Scientists map key elements of immune overreaction triggered by influenza virus infection

Scientists at The Scripps Research Institute (TSRI) have mapped key elements of a severe immune overreaction—a "cytokine storm"—that can both sicken and kill patients who are infected with certain strains of flu virus. [More]
TSRI scientists describe severe immune overreaction caused by flu infections

TSRI scientists describe severe immune overreaction caused by flu infections

Scientists at The Scripps Research Institute have mapped key elements of a severe immune overreaction—a “cytokine storm”—that can both sicken and kill patients who are infected with certain strains of flu virus. [More]
Commonly-used HIV drug kills HPV that leads to cervical cancer

Commonly-used HIV drug kills HPV that leads to cervical cancer

A commonly-used HIV drug has been shown to kill-off the human papilloma virus (HPV) that leads to cervical cancer in a world-first clinical trial led by The University of Manchester with Kenyatta National Hospital in Nairobi. [More]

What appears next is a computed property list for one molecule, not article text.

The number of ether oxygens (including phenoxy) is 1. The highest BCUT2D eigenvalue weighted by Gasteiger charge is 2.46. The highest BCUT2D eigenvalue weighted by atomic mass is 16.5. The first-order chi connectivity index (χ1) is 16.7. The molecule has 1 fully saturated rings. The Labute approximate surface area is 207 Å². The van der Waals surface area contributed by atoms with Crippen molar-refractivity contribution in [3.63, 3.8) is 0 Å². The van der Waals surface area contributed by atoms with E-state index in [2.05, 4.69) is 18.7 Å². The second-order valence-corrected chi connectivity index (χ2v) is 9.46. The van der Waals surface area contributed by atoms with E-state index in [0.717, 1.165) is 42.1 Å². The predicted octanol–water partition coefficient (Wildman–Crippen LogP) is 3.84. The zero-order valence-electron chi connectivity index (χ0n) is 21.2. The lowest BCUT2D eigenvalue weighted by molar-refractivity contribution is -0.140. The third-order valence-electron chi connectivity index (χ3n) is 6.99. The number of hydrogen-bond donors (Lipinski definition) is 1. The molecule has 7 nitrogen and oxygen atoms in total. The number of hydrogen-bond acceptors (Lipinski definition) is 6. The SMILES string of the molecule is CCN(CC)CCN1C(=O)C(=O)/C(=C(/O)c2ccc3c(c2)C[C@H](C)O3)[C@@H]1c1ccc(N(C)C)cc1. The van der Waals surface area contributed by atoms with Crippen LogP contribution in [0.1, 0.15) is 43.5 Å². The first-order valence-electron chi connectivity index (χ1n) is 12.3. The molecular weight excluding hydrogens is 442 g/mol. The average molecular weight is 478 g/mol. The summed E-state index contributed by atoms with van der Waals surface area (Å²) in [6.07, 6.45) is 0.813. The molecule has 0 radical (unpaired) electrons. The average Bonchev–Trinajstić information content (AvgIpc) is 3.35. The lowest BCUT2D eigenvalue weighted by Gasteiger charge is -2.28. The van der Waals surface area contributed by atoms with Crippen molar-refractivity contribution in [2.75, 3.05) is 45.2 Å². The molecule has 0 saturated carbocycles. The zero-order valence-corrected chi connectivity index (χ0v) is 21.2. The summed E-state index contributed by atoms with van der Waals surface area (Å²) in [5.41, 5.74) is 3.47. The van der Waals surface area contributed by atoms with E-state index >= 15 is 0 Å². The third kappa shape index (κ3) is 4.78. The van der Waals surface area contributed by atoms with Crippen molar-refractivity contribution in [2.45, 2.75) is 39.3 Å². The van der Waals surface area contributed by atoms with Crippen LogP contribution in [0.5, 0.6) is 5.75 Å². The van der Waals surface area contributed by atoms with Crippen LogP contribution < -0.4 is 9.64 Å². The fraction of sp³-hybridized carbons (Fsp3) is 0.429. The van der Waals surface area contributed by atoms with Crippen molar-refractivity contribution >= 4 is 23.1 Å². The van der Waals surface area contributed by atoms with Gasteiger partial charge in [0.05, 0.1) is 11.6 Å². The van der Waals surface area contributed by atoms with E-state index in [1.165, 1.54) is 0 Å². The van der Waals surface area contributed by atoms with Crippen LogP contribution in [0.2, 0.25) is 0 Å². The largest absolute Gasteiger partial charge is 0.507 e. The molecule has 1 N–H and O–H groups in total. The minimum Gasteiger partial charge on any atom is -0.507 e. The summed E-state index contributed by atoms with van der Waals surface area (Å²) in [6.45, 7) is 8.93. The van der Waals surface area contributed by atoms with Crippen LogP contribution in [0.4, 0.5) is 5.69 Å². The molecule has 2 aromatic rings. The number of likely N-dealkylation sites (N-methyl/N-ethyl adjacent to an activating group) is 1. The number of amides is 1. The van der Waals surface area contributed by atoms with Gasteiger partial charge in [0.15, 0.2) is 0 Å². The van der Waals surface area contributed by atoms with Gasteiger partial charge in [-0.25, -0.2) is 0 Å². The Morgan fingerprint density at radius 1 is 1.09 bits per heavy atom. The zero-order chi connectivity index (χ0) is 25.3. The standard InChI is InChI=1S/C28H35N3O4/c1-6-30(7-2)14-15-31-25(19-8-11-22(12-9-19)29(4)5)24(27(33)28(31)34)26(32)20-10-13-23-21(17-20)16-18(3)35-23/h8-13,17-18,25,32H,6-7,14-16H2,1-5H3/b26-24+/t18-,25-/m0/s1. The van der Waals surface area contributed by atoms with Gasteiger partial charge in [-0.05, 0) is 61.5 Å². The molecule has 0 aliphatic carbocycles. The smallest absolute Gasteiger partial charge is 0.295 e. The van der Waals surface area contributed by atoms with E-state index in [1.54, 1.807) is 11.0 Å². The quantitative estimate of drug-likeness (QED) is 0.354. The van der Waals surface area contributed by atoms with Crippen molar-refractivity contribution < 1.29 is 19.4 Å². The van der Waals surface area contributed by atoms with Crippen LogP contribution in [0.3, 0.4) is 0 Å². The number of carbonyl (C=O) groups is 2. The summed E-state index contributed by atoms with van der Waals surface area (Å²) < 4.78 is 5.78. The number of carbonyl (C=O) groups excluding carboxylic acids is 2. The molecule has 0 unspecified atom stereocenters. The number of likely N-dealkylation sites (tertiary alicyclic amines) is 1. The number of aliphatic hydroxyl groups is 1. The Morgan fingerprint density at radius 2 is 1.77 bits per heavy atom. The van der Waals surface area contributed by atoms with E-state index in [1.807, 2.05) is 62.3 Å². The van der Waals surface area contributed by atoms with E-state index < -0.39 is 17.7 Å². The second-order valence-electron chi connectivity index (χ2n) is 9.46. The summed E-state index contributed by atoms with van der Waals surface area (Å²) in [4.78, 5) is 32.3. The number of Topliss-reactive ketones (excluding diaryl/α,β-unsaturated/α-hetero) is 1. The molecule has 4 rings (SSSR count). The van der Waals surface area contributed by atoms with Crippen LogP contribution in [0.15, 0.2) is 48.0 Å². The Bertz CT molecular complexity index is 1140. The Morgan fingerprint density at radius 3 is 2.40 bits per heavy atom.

Scientists identify factors that predict flu severity in patients

Scientists identify factors that predict flu severity in patients

St. Jude Children's Research Hospital scientists have identified a signature immune response that might help doctors identify which newly diagnosed influenza patients are most likely to develop severe symptoms and suffer poor outcomes. The findings also help explain why infants and toddlers are at elevated risk for flu complications. The research appears in the upcoming issue of the American Journal of Respiratory and Critical Care Medicine. [More]
CytoDyn receives FDA approval to start Phase 2b study of PRO 140 for treatment of HIV-1

CytoDyn receives FDA approval to start Phase 2b study of PRO 140 for treatment of HIV-1

CytoDyn Inc., a biotechnology company focused on the development of new therapies for combating infection with immune deficiency viruses, announced today the Company has received approval from the United States Food and Drug Administration (FDA) to commence patient screening of a Phase 2b study of PRO 140, a monoclonal CCR5 antibody, for the treatment of patients with Human Immunodeficiency Virus Type 1. [More]